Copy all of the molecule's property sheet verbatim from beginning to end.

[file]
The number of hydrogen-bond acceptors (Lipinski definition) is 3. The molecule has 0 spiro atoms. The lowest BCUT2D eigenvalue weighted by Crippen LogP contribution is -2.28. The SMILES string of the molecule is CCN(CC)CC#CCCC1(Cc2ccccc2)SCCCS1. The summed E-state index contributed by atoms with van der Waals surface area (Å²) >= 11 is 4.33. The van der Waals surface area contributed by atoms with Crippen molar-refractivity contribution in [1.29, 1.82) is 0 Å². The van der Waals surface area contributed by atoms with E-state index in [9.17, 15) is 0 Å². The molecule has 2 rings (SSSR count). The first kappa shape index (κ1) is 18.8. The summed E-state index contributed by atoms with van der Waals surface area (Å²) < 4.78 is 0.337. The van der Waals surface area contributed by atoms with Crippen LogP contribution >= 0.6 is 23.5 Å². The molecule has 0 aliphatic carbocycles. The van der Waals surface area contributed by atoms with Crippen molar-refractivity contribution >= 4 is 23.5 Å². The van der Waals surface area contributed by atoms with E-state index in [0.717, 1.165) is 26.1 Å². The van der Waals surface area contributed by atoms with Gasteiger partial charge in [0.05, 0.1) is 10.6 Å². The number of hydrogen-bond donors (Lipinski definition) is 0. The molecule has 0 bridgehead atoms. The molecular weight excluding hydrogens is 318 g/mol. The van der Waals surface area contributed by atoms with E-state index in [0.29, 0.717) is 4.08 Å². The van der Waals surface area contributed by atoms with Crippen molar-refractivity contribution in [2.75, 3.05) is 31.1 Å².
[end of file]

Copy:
The number of hydrogen-bond acceptors (Lipinski definition) is 3. The molecule has 0 spiro atoms. The lowest BCUT2D eigenvalue weighted by Crippen LogP contribution is -2.28. The SMILES string of the molecule is CCN(CC)CC#CCCC1(Cc2ccccc2)SCCCS1. The summed E-state index contributed by atoms with van der Waals surface area (Å²) >= 11 is 4.33. The van der Waals surface area contributed by atoms with Crippen molar-refractivity contribution in [1.29, 1.82) is 0 Å². The van der Waals surface area contributed by atoms with E-state index in [9.17, 15) is 0 Å². The molecule has 2 rings (SSSR count). The first kappa shape index (κ1) is 18.8. The summed E-state index contributed by atoms with van der Waals surface area (Å²) < 4.78 is 0.337. The van der Waals surface area contributed by atoms with Crippen LogP contribution >= 0.6 is 23.5 Å². The molecule has 0 aliphatic carbocycles. The van der Waals surface area contributed by atoms with Crippen molar-refractivity contribution >= 4 is 23.5 Å². The van der Waals surface area contributed by atoms with E-state index in [0.717, 1.165) is 26.1 Å². The van der Waals surface area contributed by atoms with Gasteiger partial charge in [0.05, 0.1) is 10.6 Å². The number of hydrogen-bond donors (Lipinski definition) is 0. The molecule has 0 bridgehead atoms. The molecular weight excluding hydrogens is 318 g/mol. The van der Waals surface area contributed by atoms with E-state index in [0.29, 0.717) is 4.08 Å². The van der Waals surface area contributed by atoms with Crippen molar-refractivity contribution in [2.75, 3.05) is 31.1 Å².